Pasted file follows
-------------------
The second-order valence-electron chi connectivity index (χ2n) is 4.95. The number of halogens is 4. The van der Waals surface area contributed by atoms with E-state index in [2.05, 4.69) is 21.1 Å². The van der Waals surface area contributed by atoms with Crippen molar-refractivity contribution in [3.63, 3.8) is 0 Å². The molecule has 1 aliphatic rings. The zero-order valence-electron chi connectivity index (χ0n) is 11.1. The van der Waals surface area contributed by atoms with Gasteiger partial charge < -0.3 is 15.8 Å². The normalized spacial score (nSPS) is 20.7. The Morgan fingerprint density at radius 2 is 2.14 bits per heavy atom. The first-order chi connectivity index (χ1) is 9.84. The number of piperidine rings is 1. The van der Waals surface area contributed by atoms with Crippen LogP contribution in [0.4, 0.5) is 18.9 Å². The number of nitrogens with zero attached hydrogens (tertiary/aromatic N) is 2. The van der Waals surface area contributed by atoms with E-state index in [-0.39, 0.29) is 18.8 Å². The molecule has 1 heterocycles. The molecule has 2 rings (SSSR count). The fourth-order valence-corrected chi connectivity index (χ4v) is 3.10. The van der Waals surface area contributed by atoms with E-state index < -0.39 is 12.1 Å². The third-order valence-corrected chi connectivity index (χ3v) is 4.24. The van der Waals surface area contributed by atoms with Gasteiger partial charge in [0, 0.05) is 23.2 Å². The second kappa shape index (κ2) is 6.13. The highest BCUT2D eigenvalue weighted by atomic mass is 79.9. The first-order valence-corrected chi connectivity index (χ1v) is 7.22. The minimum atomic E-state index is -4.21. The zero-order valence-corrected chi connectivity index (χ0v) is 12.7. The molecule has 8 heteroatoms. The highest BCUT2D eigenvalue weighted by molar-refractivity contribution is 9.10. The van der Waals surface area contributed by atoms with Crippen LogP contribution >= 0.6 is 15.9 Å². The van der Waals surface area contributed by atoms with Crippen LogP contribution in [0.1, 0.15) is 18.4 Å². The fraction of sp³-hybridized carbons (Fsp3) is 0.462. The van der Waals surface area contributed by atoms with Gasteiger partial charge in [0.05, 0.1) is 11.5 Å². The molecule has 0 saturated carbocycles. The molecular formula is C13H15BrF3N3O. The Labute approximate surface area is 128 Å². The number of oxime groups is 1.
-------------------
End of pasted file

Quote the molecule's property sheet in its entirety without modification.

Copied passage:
The second-order valence-electron chi connectivity index (χ2n) is 4.95. The number of halogens is 4. The van der Waals surface area contributed by atoms with E-state index in [2.05, 4.69) is 21.1 Å². The van der Waals surface area contributed by atoms with Crippen molar-refractivity contribution in [3.63, 3.8) is 0 Å². The molecule has 1 aliphatic rings. The zero-order valence-electron chi connectivity index (χ0n) is 11.1. The van der Waals surface area contributed by atoms with Gasteiger partial charge < -0.3 is 15.8 Å². The normalized spacial score (nSPS) is 20.7. The Morgan fingerprint density at radius 2 is 2.14 bits per heavy atom. The first-order chi connectivity index (χ1) is 9.84. The number of piperidine rings is 1. The van der Waals surface area contributed by atoms with Crippen LogP contribution in [0.4, 0.5) is 18.9 Å². The number of nitrogens with zero attached hydrogens (tertiary/aromatic N) is 2. The van der Waals surface area contributed by atoms with E-state index in [-0.39, 0.29) is 18.8 Å². The molecule has 1 heterocycles. The molecule has 2 rings (SSSR count). The fourth-order valence-corrected chi connectivity index (χ4v) is 3.10. The van der Waals surface area contributed by atoms with E-state index < -0.39 is 12.1 Å². The third-order valence-corrected chi connectivity index (χ3v) is 4.24. The van der Waals surface area contributed by atoms with Gasteiger partial charge in [0, 0.05) is 23.2 Å². The second kappa shape index (κ2) is 6.13. The highest BCUT2D eigenvalue weighted by atomic mass is 79.9. The first-order valence-corrected chi connectivity index (χ1v) is 7.22. The minimum atomic E-state index is -4.21. The zero-order valence-corrected chi connectivity index (χ0v) is 12.7. The molecule has 8 heteroatoms. The highest BCUT2D eigenvalue weighted by molar-refractivity contribution is 9.10. The van der Waals surface area contributed by atoms with Crippen LogP contribution >= 0.6 is 15.9 Å². The van der Waals surface area contributed by atoms with Crippen LogP contribution in [0.1, 0.15) is 18.4 Å². The fraction of sp³-hybridized carbons (Fsp3) is 0.462. The van der Waals surface area contributed by atoms with Gasteiger partial charge in [0.05, 0.1) is 11.5 Å². The molecule has 0 saturated carbocycles. The molecular formula is C13H15BrF3N3O. The Labute approximate surface area is 128 Å². The number of oxime groups is 1.